So much attention is focused on Oikocredit’s good works that it’s easy to forget it is also a business. In 2016 – its 41st year of operations – Oikocredit became quite a chunky business too, surpassing €1 billion in development financing, according to its latest 88-page financial report. Its total investments increased by 16% (year-on-year), while its equity investment portfolio rose by more than 47% (year-on-year) to €113.8 million. So it’s rather reassuring for all Oikocredit’s stakeholders – around 54,000 investors in total, plus all the people it assists around the globe – that it selected in April this year as its new Managing Director someone who is quite at home reading balance sheets.
Thos Gieskes spent almost three decades with Rabobank, the Dutch co-operative bank, including a stint in charge of Rabobank’s Australian business, managing a balance sheet of around A$30 billion and a staff of some 1,200 people across the region. I had the chance to chat with Gieskes and began by quoting back to him something he said when he was first appointed: “I look forward to asking a lot of questions and learning as much as I possibly can.” What questions has he asked: what learning has he done in the short time he’s had the top job at Oikocredit?
“The best way to answer this,” says Gieskes, “is to share with you how I organised my quest for knowledge. There were four stages. The first was to get to know the company at its HQ in the Netherlands, in Amersfoort, as that’s where the managing board resides. Then I spent quite a bit of time getting to know our investor network, our member networks, and the support associations we have in different countries. The third element was to get to know the world on which we focus our investments, making trips to East and West Africa and Latin America, just to get a glimpse of what we do there. Step four is happening now – getting to know peers and competitors.”
As for what he has learned thus far, he says “it has confirmed the unique attributes of Oikocredit, the perception of Oikocredit both internally and from the outside as a fantastic organisation with passionate and highly motivated people. There’s a very strong sense of belonging and of contributing to achieving the mission of Oikocredit.”
One of the puzzles for me is that, given its size, longevity, scope and impact, Oikocredit is not perhaps as well known outside the social investing world as it might be. Does that perturb Gieskes? “I think that for the people we work with and the people who donate their resources to us, we are very well known. Our focus has always been how can we optimise our impact and be known to the people who might need us or who could assist us, through inclusive finance, agriculture and renewable energy. Our profile outside of Oikocredit is one of those things that we will look at in the future to see whether we should raise this profile or not. But we have a deliberate operating model and it revolves, first and foremost, around social impact.”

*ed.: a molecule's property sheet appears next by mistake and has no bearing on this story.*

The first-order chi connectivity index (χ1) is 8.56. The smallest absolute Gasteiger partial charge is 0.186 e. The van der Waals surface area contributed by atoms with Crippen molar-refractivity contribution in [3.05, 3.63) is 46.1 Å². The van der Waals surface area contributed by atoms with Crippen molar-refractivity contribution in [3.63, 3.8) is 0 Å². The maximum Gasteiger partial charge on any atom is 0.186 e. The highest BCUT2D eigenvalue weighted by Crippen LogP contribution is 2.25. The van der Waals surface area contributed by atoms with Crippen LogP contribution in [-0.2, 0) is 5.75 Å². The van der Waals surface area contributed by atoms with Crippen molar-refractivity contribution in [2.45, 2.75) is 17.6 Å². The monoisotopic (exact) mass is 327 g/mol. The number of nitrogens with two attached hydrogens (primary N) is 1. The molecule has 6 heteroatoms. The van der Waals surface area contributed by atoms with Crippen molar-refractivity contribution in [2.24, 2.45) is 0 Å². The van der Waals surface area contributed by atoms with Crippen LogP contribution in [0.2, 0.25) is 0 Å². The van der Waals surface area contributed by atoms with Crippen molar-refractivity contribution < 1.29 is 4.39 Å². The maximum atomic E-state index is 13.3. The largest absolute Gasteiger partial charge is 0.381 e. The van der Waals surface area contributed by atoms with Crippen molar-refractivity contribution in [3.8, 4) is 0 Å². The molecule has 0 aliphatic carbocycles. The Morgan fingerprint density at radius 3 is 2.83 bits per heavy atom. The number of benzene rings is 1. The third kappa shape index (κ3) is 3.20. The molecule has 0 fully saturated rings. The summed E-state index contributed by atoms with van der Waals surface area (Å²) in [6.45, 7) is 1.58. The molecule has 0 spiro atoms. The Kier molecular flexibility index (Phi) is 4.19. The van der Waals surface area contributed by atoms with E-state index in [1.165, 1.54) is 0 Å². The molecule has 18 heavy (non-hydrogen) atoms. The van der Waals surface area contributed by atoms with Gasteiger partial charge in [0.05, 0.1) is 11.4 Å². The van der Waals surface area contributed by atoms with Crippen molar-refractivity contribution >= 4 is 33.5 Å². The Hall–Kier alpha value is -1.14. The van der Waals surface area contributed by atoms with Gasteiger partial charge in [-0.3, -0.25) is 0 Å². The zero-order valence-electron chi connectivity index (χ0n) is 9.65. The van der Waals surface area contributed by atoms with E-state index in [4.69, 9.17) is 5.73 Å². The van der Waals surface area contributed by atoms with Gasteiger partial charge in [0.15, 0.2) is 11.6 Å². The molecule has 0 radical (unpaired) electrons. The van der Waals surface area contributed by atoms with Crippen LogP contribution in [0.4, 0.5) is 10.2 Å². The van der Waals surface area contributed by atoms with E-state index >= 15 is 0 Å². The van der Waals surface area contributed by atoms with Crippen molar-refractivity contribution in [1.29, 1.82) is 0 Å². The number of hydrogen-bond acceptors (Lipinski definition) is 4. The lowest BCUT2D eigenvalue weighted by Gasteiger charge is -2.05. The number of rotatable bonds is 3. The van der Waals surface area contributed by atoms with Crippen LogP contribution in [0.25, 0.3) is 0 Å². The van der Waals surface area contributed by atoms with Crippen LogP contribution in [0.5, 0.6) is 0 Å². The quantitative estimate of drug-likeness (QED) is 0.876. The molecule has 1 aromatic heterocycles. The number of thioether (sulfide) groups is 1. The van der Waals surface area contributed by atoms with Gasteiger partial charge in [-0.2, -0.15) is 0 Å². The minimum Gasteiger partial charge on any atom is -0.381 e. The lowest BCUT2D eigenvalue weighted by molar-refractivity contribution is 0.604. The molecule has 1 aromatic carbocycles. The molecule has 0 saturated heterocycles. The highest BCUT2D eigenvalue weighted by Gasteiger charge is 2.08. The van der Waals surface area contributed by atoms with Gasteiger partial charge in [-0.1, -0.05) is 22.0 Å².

Rabobank traditionally has been a big global player in agriculture and I put it to Gieskes that we face a chronic problem – farmers producing basic food commodities such as rice or tea in emerging countries seem condemned to relative poverty largely because we in developed economies are not prepared to pay higher prices for their produce. This problem looks like it might only become exacerbated by the news that some major UK supermarkets are about to drop the Fairtrade mark and replace it with the phrase “fairly traded”, a sleight of hand that has passed almost without notice and certainly without much explanation. “I agree that this is a problem but I would not necessarily agree that it can only be solved by people paying higher prices, in the UK or anywhere for that matter,” says Gieskes.
He continues: “Essentially there is a whole value chain between the farmgate and the supermarket. I think one of the fundamental solutions to ensure that farmers get a better reward for their product is to connect them better into that value chain, so they can capture more of the value that is created in that value chain. Because they tend to be small, they just get marginalised by the next step above them in the chain. There are people in those value chains who make a lot of money. That’s why co-operatives are so important in the agriculture space – they allow farmers to unite and get a better bargaining position in the chain. But there’s no silver bullet – these issues need to be constantly addressed. I think if you look at what Oikocredit wants to do in general, it is to work with people at the bottom of the pyramid – to give them the opportunity to rise out of poverty in a sustainable way.”
All in all, there seems little doubt that Oikocredit – a member of the Social Stock Exchange – looks set to fare well for the next 40 years; and as the world goes through its own ructions of the coming four decades this international co-operative and social investor, headquartered in the Netherlands, will become even more precious – and perhaps better known.
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